Second Life

David Chevallier : acoustic 6 & 12 string guitars, banjo

Sébastien Boisseau : acoustic bass

Christophe Lavergne : drums

Three years after the creation of "Standards & Avatars", at the Europa Jazz Festival, the trio formed by David Chevallier, Sébastien Boisseau and Christophe Lavergne has changed its sound and offers us a new and entirely original repertoire.

Although the rhythm section remains unchanged, David Chevallier has changed his electric guitar into 6 & 12-string acoustic guitars and banjo, creating a unique trio sound, a kind of imaginary Jazz-Folk.

Eager to get a wider and more complex sound, the whole creation is subtly computer assisted. "Second Life", the new life of an inspired trio.

David Chevallier is in constant interaction with his rhythm: this is a particularly effective acoustic trio.

Claude Loxhay - Jazz Halo


The rigour of the writing, precise but never imposing, coupled with the care given to the arrangements make this combination a stimulating roadmap. The trio engages in it with ease and even enriches it with an immediately perceptible pleasure in playing.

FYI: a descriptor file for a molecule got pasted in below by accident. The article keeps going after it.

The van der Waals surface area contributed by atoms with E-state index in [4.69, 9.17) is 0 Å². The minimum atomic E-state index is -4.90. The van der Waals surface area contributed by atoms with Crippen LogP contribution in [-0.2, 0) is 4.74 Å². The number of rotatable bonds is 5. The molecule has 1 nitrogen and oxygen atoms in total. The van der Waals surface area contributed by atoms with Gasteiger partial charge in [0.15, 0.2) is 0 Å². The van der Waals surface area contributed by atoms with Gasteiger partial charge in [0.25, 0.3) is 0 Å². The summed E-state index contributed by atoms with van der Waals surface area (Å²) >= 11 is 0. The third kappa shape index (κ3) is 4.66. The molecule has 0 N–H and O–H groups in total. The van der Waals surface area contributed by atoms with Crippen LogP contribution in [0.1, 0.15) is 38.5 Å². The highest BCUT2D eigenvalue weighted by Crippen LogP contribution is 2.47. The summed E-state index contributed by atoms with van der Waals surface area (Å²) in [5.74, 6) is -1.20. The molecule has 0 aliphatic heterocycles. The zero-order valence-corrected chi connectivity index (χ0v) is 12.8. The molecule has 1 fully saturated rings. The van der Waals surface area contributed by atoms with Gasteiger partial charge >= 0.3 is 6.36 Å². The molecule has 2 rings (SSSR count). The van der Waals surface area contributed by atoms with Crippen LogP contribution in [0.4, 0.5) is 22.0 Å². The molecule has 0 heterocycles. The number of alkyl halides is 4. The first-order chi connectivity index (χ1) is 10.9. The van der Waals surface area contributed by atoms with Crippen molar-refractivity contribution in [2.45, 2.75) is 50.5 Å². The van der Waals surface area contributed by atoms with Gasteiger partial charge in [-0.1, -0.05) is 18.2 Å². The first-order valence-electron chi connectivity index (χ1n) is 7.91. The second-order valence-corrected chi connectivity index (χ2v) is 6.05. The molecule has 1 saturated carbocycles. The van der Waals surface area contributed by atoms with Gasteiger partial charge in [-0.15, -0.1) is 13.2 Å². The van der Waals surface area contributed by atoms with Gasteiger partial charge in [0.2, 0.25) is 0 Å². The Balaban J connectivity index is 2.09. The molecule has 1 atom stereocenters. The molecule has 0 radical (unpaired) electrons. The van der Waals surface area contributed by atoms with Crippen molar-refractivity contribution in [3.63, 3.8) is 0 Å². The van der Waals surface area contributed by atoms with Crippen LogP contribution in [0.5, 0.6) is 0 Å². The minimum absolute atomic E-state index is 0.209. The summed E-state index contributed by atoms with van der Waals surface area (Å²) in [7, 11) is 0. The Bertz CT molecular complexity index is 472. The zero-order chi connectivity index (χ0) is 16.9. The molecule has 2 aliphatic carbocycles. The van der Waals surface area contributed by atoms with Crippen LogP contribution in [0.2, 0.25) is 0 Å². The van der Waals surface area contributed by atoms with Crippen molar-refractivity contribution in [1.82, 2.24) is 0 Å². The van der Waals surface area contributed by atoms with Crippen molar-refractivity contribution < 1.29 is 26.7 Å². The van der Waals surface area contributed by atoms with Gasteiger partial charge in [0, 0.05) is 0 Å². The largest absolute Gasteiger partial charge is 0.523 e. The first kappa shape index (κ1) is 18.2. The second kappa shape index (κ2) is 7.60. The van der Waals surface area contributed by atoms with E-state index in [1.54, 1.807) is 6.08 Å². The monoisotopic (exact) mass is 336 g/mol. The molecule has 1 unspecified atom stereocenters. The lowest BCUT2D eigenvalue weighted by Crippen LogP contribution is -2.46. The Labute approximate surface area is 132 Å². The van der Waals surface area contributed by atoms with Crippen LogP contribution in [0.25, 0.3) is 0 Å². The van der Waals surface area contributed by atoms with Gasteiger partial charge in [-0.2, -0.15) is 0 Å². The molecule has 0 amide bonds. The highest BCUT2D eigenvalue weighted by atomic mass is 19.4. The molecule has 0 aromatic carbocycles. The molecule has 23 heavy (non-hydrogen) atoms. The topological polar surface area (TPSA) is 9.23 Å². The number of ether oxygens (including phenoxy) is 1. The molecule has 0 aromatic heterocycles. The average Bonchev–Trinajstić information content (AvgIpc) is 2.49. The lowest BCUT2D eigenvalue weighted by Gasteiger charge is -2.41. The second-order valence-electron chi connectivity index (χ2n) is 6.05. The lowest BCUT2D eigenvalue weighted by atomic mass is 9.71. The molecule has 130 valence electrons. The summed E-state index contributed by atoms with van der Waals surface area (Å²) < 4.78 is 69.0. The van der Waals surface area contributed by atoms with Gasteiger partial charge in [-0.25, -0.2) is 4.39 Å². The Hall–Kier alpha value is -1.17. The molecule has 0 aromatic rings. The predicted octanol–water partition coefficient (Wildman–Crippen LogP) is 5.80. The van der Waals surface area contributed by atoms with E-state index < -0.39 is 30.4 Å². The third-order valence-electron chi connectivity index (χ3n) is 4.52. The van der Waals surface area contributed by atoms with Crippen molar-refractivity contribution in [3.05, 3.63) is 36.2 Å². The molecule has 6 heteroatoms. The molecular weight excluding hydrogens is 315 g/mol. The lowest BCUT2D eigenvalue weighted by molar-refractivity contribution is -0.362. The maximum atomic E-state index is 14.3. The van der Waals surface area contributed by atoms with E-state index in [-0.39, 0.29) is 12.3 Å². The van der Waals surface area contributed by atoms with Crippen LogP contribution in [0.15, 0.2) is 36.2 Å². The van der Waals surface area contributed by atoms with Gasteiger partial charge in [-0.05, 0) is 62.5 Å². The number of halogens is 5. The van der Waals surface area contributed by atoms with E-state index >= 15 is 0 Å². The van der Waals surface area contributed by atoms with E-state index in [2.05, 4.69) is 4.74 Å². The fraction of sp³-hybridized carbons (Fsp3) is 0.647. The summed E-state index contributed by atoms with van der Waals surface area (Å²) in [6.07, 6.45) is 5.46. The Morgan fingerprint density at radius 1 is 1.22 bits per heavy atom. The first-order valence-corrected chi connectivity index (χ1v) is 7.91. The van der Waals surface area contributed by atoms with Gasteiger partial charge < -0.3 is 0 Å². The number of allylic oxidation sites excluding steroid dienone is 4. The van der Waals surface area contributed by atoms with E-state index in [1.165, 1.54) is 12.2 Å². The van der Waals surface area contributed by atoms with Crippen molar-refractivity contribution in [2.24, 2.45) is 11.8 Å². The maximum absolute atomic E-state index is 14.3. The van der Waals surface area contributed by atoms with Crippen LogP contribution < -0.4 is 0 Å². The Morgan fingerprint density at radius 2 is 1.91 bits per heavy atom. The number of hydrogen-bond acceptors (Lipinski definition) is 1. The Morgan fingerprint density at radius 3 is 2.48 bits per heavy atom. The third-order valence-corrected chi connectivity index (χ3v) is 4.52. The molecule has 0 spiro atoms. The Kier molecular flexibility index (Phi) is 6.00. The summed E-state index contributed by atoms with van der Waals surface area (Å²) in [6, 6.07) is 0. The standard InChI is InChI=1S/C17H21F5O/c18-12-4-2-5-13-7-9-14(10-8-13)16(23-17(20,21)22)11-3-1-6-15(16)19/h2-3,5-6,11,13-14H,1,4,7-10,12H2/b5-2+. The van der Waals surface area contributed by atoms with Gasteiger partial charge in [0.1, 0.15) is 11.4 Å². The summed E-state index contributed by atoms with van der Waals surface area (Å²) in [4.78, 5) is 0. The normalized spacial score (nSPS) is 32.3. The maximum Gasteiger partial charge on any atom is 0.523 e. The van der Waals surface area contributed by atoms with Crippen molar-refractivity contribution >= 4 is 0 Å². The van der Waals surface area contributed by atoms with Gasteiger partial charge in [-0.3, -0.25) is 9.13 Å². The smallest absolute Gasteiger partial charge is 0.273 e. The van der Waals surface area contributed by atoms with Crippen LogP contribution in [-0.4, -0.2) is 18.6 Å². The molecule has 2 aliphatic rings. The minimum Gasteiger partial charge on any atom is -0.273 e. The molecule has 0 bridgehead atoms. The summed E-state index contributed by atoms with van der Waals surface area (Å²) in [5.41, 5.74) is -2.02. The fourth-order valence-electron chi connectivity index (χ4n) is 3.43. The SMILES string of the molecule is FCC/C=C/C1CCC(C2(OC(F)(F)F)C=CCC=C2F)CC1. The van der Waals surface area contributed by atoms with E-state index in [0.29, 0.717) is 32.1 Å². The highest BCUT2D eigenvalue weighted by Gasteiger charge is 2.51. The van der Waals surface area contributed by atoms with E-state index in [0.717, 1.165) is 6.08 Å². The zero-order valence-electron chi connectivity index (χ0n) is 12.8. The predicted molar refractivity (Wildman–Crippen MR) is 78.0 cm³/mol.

Nicolas Dourlhès - Citizen Jazz

Standards & Avatars

David Chevallier : electric guitar

Sébastien Boisseau : acoustic bass

Christophe Lavergne : drums

These avatars are much more than an appropriation: they are a brilliant way of putting into perspective the guiding line of a musician we did not necessarily expect in this field. David Chevallier's new tour de force is to create the unexpected on the beaten track.


Franpi Barriaux - Citizen Jazz


"With a line-up of Sébastien Boisseau (Bass), Christophe Lavergne (Drums) and David Chevallier (Guitar) this guitar trio really gets into some great playing. Chevallier for the main part has a nice clean but crisp tone on his guitar but not without aversion to more overdriven sounds when mixing it up in the more improvised passages where the music really comes to life. His playing is excellent and there is interesting use of harmonies to well-known passages as well as the deconstruction of material such as on Strange Fruit. It’s good to hear well-worn material being used to inspire more modern post-bop and freer playing, whilst grounding the more ‘outside’ sections that might not have worked quite so well without their structured forebears.

Once in a while you stumble across an album that not only did you not have any preconceived ideas about but you didn’t actually know about at all, which then turns out to be an absolute gem! This is one of those rare instances. A really great album that ought to be more widely heard, containing some great music from a fresh perspective."

Chris Haines - Free Jazz Blog